But content without validation will not get you where you need. You must add the testing element to your content — both written and in-person thesis review type testing — to make sure they paid attention to the content. You can only expect what you inspect!

COVID-19 left us with a workplace gift where we found out we could go home for two weeks on lockdown and the world did not end. That has led to significant declines in workforce productivity. Workers consistently quit for the day without “playing through the whistle.” What does not get done today gets pushed to tomorrow, next week, or even next month. MSPs can combat this by using LER to track success every week from the first day of the month.

An MSP knows monthly recurring revenue on the first day of the month; they also know a good estimate of labor for the month. On day one of each month, you can measure how much gross margin still needs to be produced to hit your $2 LER target. Each week, you report to the team progress and a new remaining target for the three weeks remaining. Then two weeks, then one week. It won’t be hard to determine if it is a production issue or a sales issue.

Where Will The Growth Be?

The overall economy will be struggling for a while, so you cannot rely on an expanding economy to add new businesses. You will have to grow mainly by taking business away from a competitor. There will continue to be small competitors giving up as they cannot find labor, and they typically do not adjust pricing, so many will become unviable to continue.

You are not immune to your customers’ issues, so select customers and markets carefully. You will continue to see your good customers get bought as M&A activity will continue to be strong. I still like to target customers that are necessary businesses, but other businesses are good if they are in the upper echelon of their industry. If you get a shot at a new big customer, do your due diligence to make sure they are financially strong, as a big customer that fails can be a big hit on you as well.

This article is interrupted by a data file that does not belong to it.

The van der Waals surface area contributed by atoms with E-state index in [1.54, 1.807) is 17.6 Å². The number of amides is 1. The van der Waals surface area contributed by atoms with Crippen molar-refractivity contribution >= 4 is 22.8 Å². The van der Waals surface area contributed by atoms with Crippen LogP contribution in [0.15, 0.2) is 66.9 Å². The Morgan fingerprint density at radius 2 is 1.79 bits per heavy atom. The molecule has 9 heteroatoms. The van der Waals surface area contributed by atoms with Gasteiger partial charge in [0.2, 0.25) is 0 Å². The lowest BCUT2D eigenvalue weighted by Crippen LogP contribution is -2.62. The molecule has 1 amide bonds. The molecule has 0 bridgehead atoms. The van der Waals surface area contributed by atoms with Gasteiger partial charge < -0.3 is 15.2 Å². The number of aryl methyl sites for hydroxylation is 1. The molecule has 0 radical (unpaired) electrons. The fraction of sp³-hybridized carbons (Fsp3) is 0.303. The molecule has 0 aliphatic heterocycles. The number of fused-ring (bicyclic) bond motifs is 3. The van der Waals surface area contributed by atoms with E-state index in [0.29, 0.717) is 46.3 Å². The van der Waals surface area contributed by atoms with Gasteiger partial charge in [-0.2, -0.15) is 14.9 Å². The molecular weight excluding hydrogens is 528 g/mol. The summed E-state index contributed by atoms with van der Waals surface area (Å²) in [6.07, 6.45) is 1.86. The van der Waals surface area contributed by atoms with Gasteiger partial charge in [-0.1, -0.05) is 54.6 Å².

Innovation is the next way you can win new business and expand your current customer list. Keep an eye and an ear out on the market to look for the next idea that solves a customer need! It is great to sell them what you do, but the highest form of innovation is coming up with a solution to an unmet need.

The final conclusion is that the next 5–10 years will be the greatest separation of the good businesses from the weak. The economic growth pre-COVID-19 allowed even the bad businesses to grow. Those days are gone, so which group do you plan to be in?

To discover more on how Greg Crabtree’s teachings can help you become more profitable and set pricing strategy, visit

Greg Crabtree is a speaker, author, entrepreneur and financial expert. Greg founded his own firm Crabtree, Rowe and Berger to focus on helping entrepreneurs build their economic engine. After being named to the INC 5000 list for 2019, Greg’s firm merged with Carr, Riggs & Ingram CPA’s and Advisors, a top 20 U.S. Accounting firm to help broaden their impact on the entrepreneur community. Greg is the author of “Simple Numbers, Straight Talk, Big Profits” and “Simple Numbers 2.0: Rules for Smart Scaling”. He can be reached via email at [email protected]